The annual pig roast at the Royal Canadian Legion Branch 124 didn’t go exactly as planned Sunday.
About 15 members of the At War for Animals Niagara animal rights group showed up at the NOTL legion. They stood on King Street, waving flags and holding signs. One of the protesters occasionally turned on a megaphone with a siren, disrupting music at the event.
Protester Adam Stirr said the demonstration was a “furthering of our beliefs” and a “way to get attention.” For longer than a year, his group has been protesting Sentineal Carriages’ use of horses to pull carriages around Old Town.
“It’s not just about the horse carriages. It’s about any use of animals, including raising them, killing them and eating them,” he said.
Three Niagara Regional Police cars, parked along King Street, were on scene to maintain peace.
Police officers only intervened when the pig’s head was placed on a stick in front of the protesters.
The protesters started their usual protest in Old Town.
Jade McLauchlan, a Sentineal Carriages driver, said the activists started their protests Sunday at the corner of King and Queen streets but then filled the sidewalk near the Prince of Wales Hotel, where people get on and off the carriages.
She said they also followed the carriage drivers around, blocked one of the horses with a car plastered with signs. One of the protesters held a sign in front of the horse, which made the horse uncomfortable.
“They were on and off the sidewalks, on the roads with their signs. They were hollering at our customers today,” McLauchlan told The Lake Report. “I was really anxious being out there and driving because you don’t know how extreme they’re going to go.”
McLauchlan said she didn’t charge her customers for the ride because they didn’t get an “enjoyable experience” with protesters following them around.
“We shouldn’t have to work in an environment like that. They (protesters) keep on saying they have rights and freedom to protest. But I have a right to have a safe work environment and have the customers have a safe and enjoyable ride when they’re with me,” McLauchlan said.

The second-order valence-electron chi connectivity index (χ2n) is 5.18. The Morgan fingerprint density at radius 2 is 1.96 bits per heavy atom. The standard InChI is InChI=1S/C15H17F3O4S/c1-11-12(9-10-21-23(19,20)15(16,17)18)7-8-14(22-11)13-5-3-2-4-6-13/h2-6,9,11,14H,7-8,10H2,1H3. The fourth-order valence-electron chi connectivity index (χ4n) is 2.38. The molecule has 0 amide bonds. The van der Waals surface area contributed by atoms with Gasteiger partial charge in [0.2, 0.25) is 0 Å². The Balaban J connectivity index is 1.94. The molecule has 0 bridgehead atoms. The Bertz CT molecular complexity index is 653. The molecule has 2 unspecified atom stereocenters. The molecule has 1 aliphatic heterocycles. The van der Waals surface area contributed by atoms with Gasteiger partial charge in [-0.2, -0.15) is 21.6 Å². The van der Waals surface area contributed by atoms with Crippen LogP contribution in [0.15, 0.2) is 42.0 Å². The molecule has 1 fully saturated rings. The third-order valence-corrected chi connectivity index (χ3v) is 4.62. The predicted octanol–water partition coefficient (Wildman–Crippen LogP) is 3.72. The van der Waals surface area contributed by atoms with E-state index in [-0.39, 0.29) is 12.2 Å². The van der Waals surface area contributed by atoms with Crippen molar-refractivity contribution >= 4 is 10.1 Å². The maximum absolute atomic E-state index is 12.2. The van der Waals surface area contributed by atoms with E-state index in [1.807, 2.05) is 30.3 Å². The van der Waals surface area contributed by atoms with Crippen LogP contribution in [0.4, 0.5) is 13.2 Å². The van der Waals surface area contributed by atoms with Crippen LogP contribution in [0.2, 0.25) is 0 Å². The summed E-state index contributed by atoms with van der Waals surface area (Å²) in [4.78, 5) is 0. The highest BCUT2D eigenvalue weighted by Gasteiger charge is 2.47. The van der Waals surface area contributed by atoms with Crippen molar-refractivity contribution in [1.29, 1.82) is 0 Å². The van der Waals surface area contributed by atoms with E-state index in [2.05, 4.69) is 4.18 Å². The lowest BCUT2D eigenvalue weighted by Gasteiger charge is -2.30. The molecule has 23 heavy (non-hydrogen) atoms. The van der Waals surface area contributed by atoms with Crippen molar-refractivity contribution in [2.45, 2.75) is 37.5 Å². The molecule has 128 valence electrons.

Stirr, who said he is vegan, said people are welcome to protest any of his group’s gatherings because that’s the “beauty of democracy.”
One police officer told The Lake Report he suggested protesters turn their megaphone off because there could be veterans with post-traumatic stress disorder present at the pig roast. He said he told one of the protesters to “judge accordingly.”
The officer also said he suggested legion members remove the pig’s head as it might “incite” the protesters.
Lord Mayor Betty Disero was at the event, too.
“What is confounding to me is that a group of 15 people would protest a barbecue of 60 people,” she told The Lake Report.
“You would think they would go to bigger venues in larger cities. So much energy and time wasted. And why the police would not move a protester along, when a rider tells him she feels threatened and afraid is also a concern to me.”
The town and the police, as well as the activists and Locals for Carriages members, a support group, met on Monday morning to discuss a revised protocol agreement that sets the ground rules for protests and counter-protests. Details of the meeting’s outcome haven’t been disclosed yet.